Among the wonderful items that have recently been brought to light at the Sarjeant Gallery Te Whare o Rehua Whanganui as a result of the relocation of the collection to Tāupo Quay is a bound volume labelled ‘Galleries’. From the outside this item appears quite unassuming. It is only upon opening the cover that one discovers its secret: a series of beautiful albumen photographs of paintings, architectural views, and sculptures taken in Italy in the late nineteenth and early twentieth century that have been pasted to its pages.
The ‘Grand Tour’ on which the album takes us commences in Rome, showcasing the spectacular interior spaces of the Vatican Museums complex. Having made our way through the galleries we are then invited to look more closely at individual sculptures from the collection, each isolated from their setting by means of a black background. As you turn the pages, works from other Italian collections also begin to be represented, including sculptures from the Musei Capitolini and Museo Archeologico Nazionale di Napoli, and paintings from the Academia Nazionale di San Luca, Galleria Borghese, Palazzo Pitti, and the Galleria degli Uffizi.
The tradition of arranging photographic reproductions of artworks into personal albums was established as early as the 1860s. These albums could be purchased or compiled by Victorian travellers using stock photographs to provide a record of what they had seen. Such volumes also found a market among educational institutions, museums and art galleries, where they were used alongside reproductive engravings and etchings, and later lithographs, to provide wider social access to art collections from around the globe.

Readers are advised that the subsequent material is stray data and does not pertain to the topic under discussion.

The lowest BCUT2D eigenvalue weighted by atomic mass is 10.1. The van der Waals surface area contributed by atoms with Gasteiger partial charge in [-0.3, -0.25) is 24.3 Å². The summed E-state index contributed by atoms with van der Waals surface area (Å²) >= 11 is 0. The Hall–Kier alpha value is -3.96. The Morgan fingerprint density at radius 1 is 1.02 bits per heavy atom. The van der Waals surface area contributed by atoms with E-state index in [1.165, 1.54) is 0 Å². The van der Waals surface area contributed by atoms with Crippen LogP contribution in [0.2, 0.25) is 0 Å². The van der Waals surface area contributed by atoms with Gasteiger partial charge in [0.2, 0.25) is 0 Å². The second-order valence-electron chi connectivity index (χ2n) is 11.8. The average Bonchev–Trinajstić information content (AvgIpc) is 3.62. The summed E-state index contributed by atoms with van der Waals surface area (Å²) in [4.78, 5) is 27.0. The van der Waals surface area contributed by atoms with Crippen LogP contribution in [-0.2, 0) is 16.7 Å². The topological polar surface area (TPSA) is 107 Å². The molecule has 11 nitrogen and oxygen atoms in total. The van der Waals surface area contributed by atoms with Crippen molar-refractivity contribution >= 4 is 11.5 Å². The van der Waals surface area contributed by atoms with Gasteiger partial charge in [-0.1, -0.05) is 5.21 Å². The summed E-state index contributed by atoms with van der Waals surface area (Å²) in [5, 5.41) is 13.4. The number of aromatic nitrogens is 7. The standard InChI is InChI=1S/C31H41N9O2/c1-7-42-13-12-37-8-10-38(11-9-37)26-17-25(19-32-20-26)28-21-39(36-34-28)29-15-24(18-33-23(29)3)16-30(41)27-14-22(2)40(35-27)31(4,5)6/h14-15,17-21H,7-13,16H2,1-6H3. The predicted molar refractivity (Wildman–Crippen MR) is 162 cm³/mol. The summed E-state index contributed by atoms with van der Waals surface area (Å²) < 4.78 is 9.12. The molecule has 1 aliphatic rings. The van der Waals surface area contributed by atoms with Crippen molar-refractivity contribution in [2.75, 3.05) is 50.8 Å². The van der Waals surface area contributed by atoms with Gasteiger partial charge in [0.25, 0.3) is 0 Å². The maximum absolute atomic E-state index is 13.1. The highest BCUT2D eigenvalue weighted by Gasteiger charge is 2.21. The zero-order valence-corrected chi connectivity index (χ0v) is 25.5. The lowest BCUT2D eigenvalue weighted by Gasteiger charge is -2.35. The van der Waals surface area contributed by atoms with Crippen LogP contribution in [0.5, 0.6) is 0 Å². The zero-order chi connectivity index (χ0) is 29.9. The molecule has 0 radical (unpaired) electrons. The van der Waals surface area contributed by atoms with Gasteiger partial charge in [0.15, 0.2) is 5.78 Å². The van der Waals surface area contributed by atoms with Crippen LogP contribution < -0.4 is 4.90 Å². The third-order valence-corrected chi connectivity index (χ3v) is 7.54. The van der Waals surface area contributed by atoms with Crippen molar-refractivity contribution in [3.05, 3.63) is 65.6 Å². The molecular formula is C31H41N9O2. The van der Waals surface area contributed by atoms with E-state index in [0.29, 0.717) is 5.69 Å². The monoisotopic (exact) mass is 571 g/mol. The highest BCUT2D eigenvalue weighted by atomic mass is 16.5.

Among the photographers who specialised in this genre of photography was the Brogi studio. Established by Giacomo Brogi in Florence in 1860, the firm published its first catalogue advertising photographs of famous artworks in 1863 and later developed a chain of shops in Rome and Naples.  Following his death in 1881, his two sons, Carlo and Alfredo, took over the firm and under their leadership the focus of the business shifted to reproductions of paintings, mosaics and drawings. A selection of their photographs of paintings held in the Palazzo Pitti and Galleria degli Uffizi collections appear within the pages of the ‘Galleries’ album.
Grouped in a bound volume, the photographs in the ‘Galleries’ album have a rich story to tell. In particular, the album tells us about the aesthetic tastes of its unidentified compiler and the society in which it was made. In this case the artworks selected were European sculptures and paintings, predominantly dating to antiquity and the Renaissance and Baroque periods. The sequence in which the photographs are presented and the juxtaposition of images on the pages is also of interest. Bringing together works from different physical locations, albums such as these encourage comparison between artworks, inviting new readings and interpretations. Several pages near the centre of the album, for example, present a selection of Madonna and Child paintings, where one can compare the different treatment of this theme by Raphael Sanzio and Bartolomé Esteban Murillo.
Perhaps what intrigues me most about this album is its relationship to the present. Today photographs of artworks continue to be used by art galleries and museums around the world to make their collections accessible to the public. Appearing in books, on merchandise, and online databases, the art of reproductive photography is very much alive and well. The Sarjeant Gallery is no exception, with the photographs created by our own photographer, Richard Wotton, providing a useful tool not only for the identification of artworks on the gallery’s database, but to enable us to share works with the public when they are not on display.
Collection Transition Assistant
 Laure Boyer, ‘Giacomo Brogi (1822-1881), Carlo (1850-1925) and Alfredo (d.1925)’, in Encyclopedia of Nineteenth-Century Photography, edited by John Hannavy, USA: Routledge, 2008, pp 217-218.